Cycling in the summer can be about casual riding, sprinting, spinning, touring or what ever your chosen type of riding is. Cycling in the cold is very different. If you are a casual or recreational cyclist its about enjoying your sport all year round. If you are a serious cyclist, cold weather riding is about doing base miles to maintain your fitness for the in-season. In either case all types of cyclists want to ride year round to keep fit and enjoy the sport. Cold is also very relative to where you live. If you are from the Northern half of this continent then you probably think 60F is perfect bike riding weather so no need to discuss clothing options.
… and of course you don’t start to put on layers until the temperature reaches the freezing mark.
… but here in Florida we bundle up when the temperature plunges below 70F and when we get these Freakish cold snaps like we are having today (48F in Tampa) our clothing attire rivals that of an Arctic Expedition spending a year on a polar ice cap!
So, regardless of where your cold level starts, here are some tips to keep on enjoying cycling into the winter months.
- Dress in layers. Multiple layers will help trap heat to your body and help maintain a steady body core temperature. You’ll want a windproof outer layer, a warm fleece type middle layer to trap your body heat, and a wicking bottom layer. You want the bottom layer to be next to your skin so that it can pull your perspiration away from your body to keep you dry. Keeping the body dry will prevent you from getting a deep chill that you can’t shake.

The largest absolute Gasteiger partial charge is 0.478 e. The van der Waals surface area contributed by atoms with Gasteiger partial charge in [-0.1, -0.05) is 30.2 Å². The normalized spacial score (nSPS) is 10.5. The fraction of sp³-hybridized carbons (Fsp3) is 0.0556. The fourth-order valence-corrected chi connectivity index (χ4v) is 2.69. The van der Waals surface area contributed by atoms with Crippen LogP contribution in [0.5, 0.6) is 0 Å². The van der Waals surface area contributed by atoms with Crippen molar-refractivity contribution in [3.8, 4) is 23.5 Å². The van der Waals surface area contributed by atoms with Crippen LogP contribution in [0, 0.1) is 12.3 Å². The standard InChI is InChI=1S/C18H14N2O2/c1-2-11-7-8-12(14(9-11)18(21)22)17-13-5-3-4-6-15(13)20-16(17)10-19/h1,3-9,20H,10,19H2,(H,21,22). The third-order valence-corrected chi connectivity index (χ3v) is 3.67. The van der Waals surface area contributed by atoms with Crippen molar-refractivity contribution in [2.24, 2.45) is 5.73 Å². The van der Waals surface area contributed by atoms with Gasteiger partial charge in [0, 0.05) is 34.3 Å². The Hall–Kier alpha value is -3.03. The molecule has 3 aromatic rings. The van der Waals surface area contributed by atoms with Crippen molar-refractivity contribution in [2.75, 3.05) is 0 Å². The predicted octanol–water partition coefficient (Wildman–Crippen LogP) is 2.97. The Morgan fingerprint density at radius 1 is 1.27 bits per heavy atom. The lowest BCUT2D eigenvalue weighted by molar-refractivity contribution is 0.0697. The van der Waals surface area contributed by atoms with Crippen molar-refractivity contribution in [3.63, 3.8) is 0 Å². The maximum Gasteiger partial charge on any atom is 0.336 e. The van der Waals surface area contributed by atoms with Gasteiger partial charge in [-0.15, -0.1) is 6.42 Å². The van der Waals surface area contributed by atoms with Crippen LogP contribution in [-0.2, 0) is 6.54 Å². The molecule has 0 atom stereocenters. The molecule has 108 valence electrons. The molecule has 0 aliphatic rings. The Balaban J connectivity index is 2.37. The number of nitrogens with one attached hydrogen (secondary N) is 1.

- Most helmets are made with vents to help keep your head cool. In the colder months, you may want to get a helmet cover to block these vents. Plus, you may want to get some sort of head covering to place between your head and the helmet. Something that will trap heat and wick moisture will be the most useful.
- Gloves are a good idea. If your hands get cold you may not be able to control your bike properly. 3 finger mits might work the best. They have one finger for your thumb, one finger for your index and middle finger, and one finger for your ring and pinkie finger. This helps pool heat to multiple fingers but also gives you the dexterity to handle braking and shifting.
- Protective glasses to keep wind and debris out of your eyes.
- Wear some type of leg covering to keep the wind off of your skin and trap heat to your body. Tights, leg warmers and knee warmers are all good types of leg coverings.
- Light stretching before you ride will help begin to warm up your muscles. Then continue this warm up process on the bike. Don’t ride hard until those pedaling muscles are warm. A steady speed at a comfortable pace is a good way to warm up. When you feel yourself begin to perspire you are probably warmed up. Again, the winter months are more for maintaining fitness and doing base mileage as opposed to making speed gains. So, you may want to ride at a steady comfortable pace for most of the time when riding in the cold.
- Once you’ve warmed up you’ll want to keep pace and only break when its completely necessary. Make these stops as short as possible. As soon as you stop you’ll begin losing the heat that you’ve built up at your core. If you stop long enough you’ll get a chill and it may be hard to shake. If you feel tired and need to rest its probably better to just use a slower pace but, keep moving.